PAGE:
MA Art + Research

The Art + Research Collaboration (ARC) programme is a practical taught Masters delivered over two years, from September to May, in Dublin city centre. The programme connects art with many other disciplines and was developed in consultation with project partners Dublin City Council Arts Office, led by the LAB, the Irish Film Institute (IFI) and the Irish Museum of Modern Art (IMMA).

Selection of images of ARC graduates work

About the MA in Art + Research Collaboration (ARC)

ARC is open to artists, critics, curators and those working with art in many other roles. Current students and graduates have developed projects connecting art with archaeology, architecture, computing, craft, design, education, engineering, fashion, fiction, film, history, geography, geology, media, philosophy, psychology, publishing, science and theatre.

Modules are taught primarily off-campus on Thursdays and Fridays, at the LAB on Foley Street in Dublin 1 or at the IMMA studios in Kilmainham. All ARC students have full access to project-based studios, art production facilities and technical training workshops on the main IADT  campus. ARC also regularly devises events and projects in collaboration with other organisations, such as The Dock, Highlanes Gallery, Pallas Projects, PLASTIK Festival and Temple Bar Gallery + Studios.

ARC is a highly practical programme and students are encouraged to install and present their work in a variety of studio, rehearsal and gallery contexts. They also benefit from full access to the IADT art studios during the summer months. Students also get professional practice guidance on their Major Project including advice on funding from public and private sources, fabrication, insurance and public liability.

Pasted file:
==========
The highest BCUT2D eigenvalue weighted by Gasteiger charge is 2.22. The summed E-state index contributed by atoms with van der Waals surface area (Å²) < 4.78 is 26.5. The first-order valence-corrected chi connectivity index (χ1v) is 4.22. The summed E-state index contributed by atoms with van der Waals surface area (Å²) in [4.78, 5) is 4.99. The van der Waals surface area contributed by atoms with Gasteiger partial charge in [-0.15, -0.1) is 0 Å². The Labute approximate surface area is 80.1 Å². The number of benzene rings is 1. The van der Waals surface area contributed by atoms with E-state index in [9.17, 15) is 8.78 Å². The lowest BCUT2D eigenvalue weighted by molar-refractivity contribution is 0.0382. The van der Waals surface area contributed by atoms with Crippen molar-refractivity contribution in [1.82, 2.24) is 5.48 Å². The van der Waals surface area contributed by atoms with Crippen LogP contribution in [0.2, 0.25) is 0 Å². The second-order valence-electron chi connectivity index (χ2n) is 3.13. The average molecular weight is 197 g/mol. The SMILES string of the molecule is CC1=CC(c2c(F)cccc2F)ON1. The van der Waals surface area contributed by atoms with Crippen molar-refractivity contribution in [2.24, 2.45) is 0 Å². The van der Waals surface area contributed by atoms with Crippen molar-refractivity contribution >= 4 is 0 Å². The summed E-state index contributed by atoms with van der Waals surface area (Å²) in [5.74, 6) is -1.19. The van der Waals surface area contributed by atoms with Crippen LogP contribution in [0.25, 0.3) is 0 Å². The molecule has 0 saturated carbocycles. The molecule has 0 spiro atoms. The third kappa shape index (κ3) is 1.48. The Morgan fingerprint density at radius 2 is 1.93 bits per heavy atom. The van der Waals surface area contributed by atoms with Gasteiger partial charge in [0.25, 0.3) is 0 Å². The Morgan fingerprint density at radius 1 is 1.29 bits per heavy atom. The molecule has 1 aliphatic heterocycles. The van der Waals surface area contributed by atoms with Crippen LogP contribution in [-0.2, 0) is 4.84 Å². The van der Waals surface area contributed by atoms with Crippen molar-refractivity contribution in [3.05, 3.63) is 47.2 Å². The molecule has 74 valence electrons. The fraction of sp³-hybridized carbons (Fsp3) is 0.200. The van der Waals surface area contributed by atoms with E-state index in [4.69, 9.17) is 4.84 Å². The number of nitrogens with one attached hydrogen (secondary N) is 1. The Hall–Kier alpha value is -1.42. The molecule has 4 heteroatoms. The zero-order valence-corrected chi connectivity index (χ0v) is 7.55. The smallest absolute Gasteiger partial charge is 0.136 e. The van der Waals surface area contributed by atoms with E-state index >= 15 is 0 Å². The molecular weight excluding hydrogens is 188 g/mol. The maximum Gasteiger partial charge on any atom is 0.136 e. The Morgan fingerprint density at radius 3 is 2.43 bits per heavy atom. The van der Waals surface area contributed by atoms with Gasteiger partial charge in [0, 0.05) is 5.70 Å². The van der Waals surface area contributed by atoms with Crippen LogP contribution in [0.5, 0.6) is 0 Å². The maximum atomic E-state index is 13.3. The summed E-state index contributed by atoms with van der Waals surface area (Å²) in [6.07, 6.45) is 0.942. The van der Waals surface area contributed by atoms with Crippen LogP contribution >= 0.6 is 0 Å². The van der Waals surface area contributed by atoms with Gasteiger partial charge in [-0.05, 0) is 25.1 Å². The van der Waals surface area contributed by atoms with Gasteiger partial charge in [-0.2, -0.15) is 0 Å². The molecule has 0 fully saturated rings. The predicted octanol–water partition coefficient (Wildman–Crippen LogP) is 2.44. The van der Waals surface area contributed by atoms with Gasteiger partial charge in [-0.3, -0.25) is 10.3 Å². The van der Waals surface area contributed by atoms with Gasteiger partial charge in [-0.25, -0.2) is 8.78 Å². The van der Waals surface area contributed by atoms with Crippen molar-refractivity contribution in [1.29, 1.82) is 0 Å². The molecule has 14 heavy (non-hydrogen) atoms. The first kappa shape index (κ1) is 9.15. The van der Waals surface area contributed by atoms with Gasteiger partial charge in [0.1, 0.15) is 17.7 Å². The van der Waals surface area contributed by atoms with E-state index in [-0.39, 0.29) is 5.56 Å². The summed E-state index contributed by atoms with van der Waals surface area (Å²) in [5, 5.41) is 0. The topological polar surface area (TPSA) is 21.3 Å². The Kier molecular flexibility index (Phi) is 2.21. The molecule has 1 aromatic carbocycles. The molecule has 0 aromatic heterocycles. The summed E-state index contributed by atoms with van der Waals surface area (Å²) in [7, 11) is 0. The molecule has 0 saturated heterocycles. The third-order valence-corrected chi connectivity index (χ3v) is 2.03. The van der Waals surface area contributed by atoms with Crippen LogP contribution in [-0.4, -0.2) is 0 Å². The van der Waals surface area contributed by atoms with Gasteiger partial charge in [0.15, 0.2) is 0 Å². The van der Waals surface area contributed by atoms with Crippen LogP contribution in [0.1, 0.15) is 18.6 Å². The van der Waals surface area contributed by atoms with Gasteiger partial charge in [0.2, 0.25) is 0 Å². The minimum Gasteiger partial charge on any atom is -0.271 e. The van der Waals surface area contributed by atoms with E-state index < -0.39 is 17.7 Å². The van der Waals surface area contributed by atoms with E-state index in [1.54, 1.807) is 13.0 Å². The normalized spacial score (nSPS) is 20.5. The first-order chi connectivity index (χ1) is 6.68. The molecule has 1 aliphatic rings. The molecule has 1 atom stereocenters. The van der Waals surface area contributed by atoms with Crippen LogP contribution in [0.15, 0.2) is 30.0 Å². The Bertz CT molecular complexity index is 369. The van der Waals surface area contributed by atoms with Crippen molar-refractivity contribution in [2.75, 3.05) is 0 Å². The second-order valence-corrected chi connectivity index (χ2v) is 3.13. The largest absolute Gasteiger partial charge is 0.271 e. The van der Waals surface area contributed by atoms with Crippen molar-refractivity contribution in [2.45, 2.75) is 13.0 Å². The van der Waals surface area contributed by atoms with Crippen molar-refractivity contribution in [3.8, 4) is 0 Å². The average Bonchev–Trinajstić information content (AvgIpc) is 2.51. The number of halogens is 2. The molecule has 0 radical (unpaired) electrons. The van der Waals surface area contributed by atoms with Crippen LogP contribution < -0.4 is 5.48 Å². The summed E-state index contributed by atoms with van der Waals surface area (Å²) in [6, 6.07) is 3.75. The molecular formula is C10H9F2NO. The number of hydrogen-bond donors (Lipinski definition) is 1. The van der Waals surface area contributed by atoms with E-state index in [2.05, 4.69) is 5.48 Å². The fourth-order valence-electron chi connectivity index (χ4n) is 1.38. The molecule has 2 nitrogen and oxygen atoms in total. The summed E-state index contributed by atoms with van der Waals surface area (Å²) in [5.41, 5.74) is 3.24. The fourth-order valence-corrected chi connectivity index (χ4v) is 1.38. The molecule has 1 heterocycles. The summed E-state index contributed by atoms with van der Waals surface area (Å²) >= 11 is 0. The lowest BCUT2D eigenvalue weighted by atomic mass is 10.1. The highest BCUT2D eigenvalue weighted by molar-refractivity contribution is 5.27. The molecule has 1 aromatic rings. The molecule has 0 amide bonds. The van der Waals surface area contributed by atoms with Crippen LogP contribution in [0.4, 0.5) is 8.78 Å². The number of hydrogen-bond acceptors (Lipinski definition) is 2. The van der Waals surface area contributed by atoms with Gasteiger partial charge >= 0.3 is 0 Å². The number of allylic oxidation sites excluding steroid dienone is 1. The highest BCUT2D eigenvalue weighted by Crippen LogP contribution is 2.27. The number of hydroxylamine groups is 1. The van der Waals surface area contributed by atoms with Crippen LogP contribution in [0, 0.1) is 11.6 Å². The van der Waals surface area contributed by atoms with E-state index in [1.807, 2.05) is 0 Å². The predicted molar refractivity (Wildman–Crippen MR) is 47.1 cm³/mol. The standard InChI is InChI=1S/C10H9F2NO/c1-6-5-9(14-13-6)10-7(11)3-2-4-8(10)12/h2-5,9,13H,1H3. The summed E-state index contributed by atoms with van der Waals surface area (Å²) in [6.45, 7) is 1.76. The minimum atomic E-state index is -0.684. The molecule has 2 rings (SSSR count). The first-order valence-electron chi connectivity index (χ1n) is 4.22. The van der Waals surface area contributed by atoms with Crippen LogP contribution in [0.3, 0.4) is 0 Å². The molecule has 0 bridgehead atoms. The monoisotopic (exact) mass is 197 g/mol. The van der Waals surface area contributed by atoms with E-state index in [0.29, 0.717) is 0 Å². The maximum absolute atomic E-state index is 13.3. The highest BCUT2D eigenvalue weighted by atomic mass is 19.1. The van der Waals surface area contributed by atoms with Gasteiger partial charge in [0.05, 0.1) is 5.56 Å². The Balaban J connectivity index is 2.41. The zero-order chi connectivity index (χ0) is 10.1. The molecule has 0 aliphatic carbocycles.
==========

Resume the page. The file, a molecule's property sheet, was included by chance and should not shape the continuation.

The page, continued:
Through the lecture and seminar programme, ARC students explore the context for their own practice and question how art intersects with other fields of enquiry.

ARC students are also regularly invited to present their work to professionals in the art world. Visiting artists, critics and curators in 2016-17 included David Beattie, Mary Conlon, Damien Flood, Jennie Guy, Isobel Harbison, Emma Haugh, Alissa Kleist, Jaki Irvine, Sasha Litvinseva, Peter Maybury, Paul McAree, Gavin Murphy, Nathan O’Donnell, Marguerite O’Molloy, Matt Packer, Livia Paldi, Linda Shevlin, Lucy Steeds (Afterall publications), Kate Strain and Marysia Wieckiewicz-Carroll.

What will I be doing?           

In year one, students participate in tutorials, group critiques, seminars and lectures. They also collaborate on a group research project in dialogue with IMMA staff, realising a public outcome such as an exhibition, publication or performance. Previous projects include ‘The Beholder’s Share’ (2015), ‘Statecraft’ (2016) and ‘ROSC: Fiction of the Contemporary’, a publication and performance developed presented at IMMA’s Project Spaces on 23 March 2017.

In year two, all students complete an individual Major Project in their chosen form. This year, 2016-17, ARC students presented their work in exhibitions, performances, product launches, screenings and panel discussions at various public venues, including The Darkroom, The Chocolate Factory, IFI, the LAB, Millennium Court Arts Centre and St. Stephen's Green. Students can devise books for publication by ARC Public Press and support is also available for those wishing to develop funding applications for PhD research.